New York special election won’t match Weiner drama
Rep. Anthony Weiner’s resignation on Thursday paves the way for yet another special election for Congress in New York. But don’t expect another barn-burner.
Over the last three years, four other New York seats have hosted special elections, and in every case but one, the race has turned into a major fight between the two national parties For several reasons, we shouldn’t expect the race for the 9th district seat to be all that heated.
First, the seat isn’t likely to be competitive. True, Republicans have made strides in the Queens- and Brooklyn-based district in recent years, and its one of the most Republican-trending districts in the country.
But it remains an urban New York district where Democrats outnumber Republicans by 150,000 — not a typo — registered voters. That’s 220,000 Democrats and 70,000 Republicans. So even as President Obama was held to a relatively low 56 percent of the vote in 2008, there is a sizeable Democratic institutional advantage in place, which is important for what will be a low-turnout special election. (It should also be noted that Obama’s performance is probably the low-water mark; other statewide Democrats have done much better in the 9th.)
Republicans are already lowering expectations by pointing to the registration gap. That’s normal — Democrats did the same thing in the New York 26th district special election that they eventually won — but it’s also justified.
Second, the stakes just aren’t that high, even at the local level.
The district is as ripe as any in the nation for elimination in advance of the 2012 election. New York is losing two seats in redistricting, and one of those is likely to be a Democratic-leaning seat in the New York City area. All the other members who could have their districts re-drawn are long tenured, making the special election winner the easiest target.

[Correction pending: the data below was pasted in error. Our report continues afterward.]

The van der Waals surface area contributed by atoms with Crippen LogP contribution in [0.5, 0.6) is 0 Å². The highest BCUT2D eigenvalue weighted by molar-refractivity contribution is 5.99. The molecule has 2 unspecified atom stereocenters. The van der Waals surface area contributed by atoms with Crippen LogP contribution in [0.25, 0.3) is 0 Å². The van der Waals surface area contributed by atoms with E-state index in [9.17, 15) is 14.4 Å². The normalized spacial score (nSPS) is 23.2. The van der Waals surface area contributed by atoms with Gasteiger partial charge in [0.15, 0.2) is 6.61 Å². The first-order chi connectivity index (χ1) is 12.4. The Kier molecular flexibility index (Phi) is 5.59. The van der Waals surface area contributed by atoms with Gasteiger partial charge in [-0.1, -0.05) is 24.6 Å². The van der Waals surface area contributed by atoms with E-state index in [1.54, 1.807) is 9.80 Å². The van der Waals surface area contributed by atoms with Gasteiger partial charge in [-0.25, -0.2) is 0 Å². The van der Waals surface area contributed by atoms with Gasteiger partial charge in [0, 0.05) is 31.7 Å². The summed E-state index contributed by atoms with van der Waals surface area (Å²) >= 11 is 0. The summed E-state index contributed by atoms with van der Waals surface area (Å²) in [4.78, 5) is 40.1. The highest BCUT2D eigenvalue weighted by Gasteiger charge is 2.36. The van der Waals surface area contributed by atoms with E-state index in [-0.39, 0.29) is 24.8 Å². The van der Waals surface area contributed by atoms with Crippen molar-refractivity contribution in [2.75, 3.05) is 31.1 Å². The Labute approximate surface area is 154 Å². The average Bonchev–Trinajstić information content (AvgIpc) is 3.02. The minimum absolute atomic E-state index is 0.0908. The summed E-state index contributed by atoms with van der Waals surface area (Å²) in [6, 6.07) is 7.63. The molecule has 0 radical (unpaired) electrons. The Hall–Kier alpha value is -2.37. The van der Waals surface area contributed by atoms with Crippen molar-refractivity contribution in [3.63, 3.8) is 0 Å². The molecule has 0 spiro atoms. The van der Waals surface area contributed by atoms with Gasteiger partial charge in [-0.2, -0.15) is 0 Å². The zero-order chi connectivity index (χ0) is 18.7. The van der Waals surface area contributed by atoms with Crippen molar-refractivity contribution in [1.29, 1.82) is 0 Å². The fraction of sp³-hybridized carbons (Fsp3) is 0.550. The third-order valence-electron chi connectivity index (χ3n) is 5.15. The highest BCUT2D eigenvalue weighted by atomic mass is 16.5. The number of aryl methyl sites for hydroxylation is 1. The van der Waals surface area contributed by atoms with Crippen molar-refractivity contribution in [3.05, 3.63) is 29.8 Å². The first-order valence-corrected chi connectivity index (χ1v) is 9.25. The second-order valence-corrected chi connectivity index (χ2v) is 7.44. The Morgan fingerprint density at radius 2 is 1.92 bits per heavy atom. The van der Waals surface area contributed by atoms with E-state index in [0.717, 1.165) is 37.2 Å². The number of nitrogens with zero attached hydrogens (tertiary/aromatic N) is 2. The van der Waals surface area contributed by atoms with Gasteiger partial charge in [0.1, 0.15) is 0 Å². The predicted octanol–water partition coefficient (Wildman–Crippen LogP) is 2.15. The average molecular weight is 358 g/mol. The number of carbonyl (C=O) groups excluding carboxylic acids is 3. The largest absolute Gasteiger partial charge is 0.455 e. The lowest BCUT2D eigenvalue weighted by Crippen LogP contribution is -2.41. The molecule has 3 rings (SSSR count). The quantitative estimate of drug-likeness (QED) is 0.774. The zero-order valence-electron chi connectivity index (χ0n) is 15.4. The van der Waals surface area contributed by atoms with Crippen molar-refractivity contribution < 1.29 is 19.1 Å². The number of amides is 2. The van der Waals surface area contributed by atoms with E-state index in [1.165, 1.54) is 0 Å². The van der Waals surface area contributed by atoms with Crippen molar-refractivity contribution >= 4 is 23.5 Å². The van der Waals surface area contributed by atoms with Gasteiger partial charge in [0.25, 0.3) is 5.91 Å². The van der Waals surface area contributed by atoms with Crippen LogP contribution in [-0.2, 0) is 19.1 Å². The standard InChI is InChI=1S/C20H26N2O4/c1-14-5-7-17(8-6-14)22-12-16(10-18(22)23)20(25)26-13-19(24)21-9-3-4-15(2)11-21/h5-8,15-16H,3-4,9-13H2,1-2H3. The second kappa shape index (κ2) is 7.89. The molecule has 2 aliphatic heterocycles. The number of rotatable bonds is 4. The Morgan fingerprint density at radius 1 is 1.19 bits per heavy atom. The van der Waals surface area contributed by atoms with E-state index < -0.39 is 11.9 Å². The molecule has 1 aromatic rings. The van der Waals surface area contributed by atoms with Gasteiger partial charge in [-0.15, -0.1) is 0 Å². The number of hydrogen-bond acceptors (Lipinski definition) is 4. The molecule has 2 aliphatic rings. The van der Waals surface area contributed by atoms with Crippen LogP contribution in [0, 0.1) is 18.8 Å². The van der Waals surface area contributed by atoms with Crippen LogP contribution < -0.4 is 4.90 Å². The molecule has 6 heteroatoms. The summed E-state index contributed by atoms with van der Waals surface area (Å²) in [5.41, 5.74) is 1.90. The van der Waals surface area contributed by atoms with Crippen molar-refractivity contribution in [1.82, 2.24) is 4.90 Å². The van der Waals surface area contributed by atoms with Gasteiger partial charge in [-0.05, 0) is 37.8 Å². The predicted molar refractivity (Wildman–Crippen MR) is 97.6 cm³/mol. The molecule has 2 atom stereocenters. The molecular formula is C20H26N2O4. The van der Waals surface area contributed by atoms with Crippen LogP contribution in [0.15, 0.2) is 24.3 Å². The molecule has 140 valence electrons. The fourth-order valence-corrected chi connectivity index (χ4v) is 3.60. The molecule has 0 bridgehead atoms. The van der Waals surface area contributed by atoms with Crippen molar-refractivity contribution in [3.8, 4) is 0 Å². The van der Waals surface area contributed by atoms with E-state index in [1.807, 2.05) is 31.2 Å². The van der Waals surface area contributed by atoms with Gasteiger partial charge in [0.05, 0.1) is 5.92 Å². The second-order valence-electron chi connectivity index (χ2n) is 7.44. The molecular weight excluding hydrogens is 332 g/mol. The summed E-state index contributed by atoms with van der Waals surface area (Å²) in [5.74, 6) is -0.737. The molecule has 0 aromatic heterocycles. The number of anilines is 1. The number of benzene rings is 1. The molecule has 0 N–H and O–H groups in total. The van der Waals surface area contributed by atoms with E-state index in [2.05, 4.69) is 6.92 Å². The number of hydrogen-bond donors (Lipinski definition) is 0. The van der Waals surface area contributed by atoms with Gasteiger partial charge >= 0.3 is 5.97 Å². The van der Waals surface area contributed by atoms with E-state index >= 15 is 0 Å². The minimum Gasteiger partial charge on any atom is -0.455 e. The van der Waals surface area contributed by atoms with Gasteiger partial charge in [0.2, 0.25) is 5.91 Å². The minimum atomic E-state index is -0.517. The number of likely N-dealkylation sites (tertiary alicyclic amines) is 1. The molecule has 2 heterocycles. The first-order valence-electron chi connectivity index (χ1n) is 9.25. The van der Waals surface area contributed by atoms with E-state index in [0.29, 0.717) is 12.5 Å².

That means, no matter who wins, that victory is likely to be short-lived. Even if Republicans believe they can win an urban New York special election sometime later this year, that winner probably wouldn’t have a winnable district to run in 2012. That’s a bad investment for national parties looking to conserve cash.
That reality may prevent interested Democrats from pursuing the seat, especially if they would be forfeiting much safer offices in the meantime.
Democrats who have been mentioned include New York City Councilman Mark Weprin, Forest Hills Councilwoman Melinda Katz, state Assemblyman Rory Lancman and former New York City Councilman Eric Gioia. On the GOP side, possible candidates include City Councilman Eric Ulrich and Bob Turner, who raised and spent less than $400,000 on the 2010 race and took 40 percent of the vote against Weiner.
The authority to declare the seat vacant rests with Gov. Andrew Cuomo (D). Once Cuomo announces the special, it must be held between 70 and 80 days later.